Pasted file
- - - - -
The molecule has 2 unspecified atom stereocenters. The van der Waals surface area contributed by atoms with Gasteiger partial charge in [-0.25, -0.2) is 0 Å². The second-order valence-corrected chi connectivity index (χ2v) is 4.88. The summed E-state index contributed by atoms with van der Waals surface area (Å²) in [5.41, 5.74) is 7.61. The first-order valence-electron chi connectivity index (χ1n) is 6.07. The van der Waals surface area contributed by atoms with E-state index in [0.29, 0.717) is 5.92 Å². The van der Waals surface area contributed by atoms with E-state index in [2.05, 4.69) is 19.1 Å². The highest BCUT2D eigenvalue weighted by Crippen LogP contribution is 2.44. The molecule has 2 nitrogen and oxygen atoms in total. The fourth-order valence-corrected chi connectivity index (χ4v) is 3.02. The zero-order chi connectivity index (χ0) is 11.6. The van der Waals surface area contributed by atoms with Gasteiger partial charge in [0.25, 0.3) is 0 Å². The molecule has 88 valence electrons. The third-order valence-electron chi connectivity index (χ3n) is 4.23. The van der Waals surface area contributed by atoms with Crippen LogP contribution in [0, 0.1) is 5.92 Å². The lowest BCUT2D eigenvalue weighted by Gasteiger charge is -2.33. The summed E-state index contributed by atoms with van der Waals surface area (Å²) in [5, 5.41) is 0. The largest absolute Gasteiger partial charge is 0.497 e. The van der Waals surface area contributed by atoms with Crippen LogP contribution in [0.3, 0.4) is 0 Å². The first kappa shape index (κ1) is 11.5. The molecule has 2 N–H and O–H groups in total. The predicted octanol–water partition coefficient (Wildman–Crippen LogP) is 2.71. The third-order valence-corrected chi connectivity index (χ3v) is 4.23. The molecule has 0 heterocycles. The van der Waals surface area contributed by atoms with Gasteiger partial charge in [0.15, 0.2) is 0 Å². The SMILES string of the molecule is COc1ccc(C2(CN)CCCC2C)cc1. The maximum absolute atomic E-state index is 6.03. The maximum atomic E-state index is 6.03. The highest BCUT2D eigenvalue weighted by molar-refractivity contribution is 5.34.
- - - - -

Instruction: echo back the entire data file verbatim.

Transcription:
The molecule has 2 unspecified atom stereocenters. The van der Waals surface area contributed by atoms with Gasteiger partial charge in [-0.25, -0.2) is 0 Å². The second-order valence-corrected chi connectivity index (χ2v) is 4.88. The summed E-state index contributed by atoms with van der Waals surface area (Å²) in [5.41, 5.74) is 7.61. The first-order valence-electron chi connectivity index (χ1n) is 6.07. The van der Waals surface area contributed by atoms with E-state index in [0.29, 0.717) is 5.92 Å². The van der Waals surface area contributed by atoms with E-state index in [2.05, 4.69) is 19.1 Å². The highest BCUT2D eigenvalue weighted by Crippen LogP contribution is 2.44. The molecule has 2 nitrogen and oxygen atoms in total. The fourth-order valence-corrected chi connectivity index (χ4v) is 3.02. The zero-order chi connectivity index (χ0) is 11.6. The van der Waals surface area contributed by atoms with Gasteiger partial charge in [0.25, 0.3) is 0 Å². The molecule has 88 valence electrons. The third-order valence-electron chi connectivity index (χ3n) is 4.23. The van der Waals surface area contributed by atoms with Crippen LogP contribution in [0, 0.1) is 5.92 Å². The lowest BCUT2D eigenvalue weighted by Gasteiger charge is -2.33. The summed E-state index contributed by atoms with van der Waals surface area (Å²) in [5, 5.41) is 0. The largest absolute Gasteiger partial charge is 0.497 e. The van der Waals surface area contributed by atoms with Crippen LogP contribution in [0.3, 0.4) is 0 Å². The first kappa shape index (κ1) is 11.5. The molecule has 2 N–H and O–H groups in total. The predicted octanol–water partition coefficient (Wildman–Crippen LogP) is 2.71. The third-order valence-corrected chi connectivity index (χ3v) is 4.23. The molecule has 0 heterocycles. The van der Waals surface area contributed by atoms with Gasteiger partial charge in [0.15, 0.2) is 0 Å². The SMILES string of the molecule is COc1ccc(C2(CN)CCCC2C)cc1. The maximum absolute atomic E-state index is 6.03. The maximum atomic E-state index is 6.03. The highest BCUT2D eigenvalue weighted by molar-refractivity contribution is 5.34.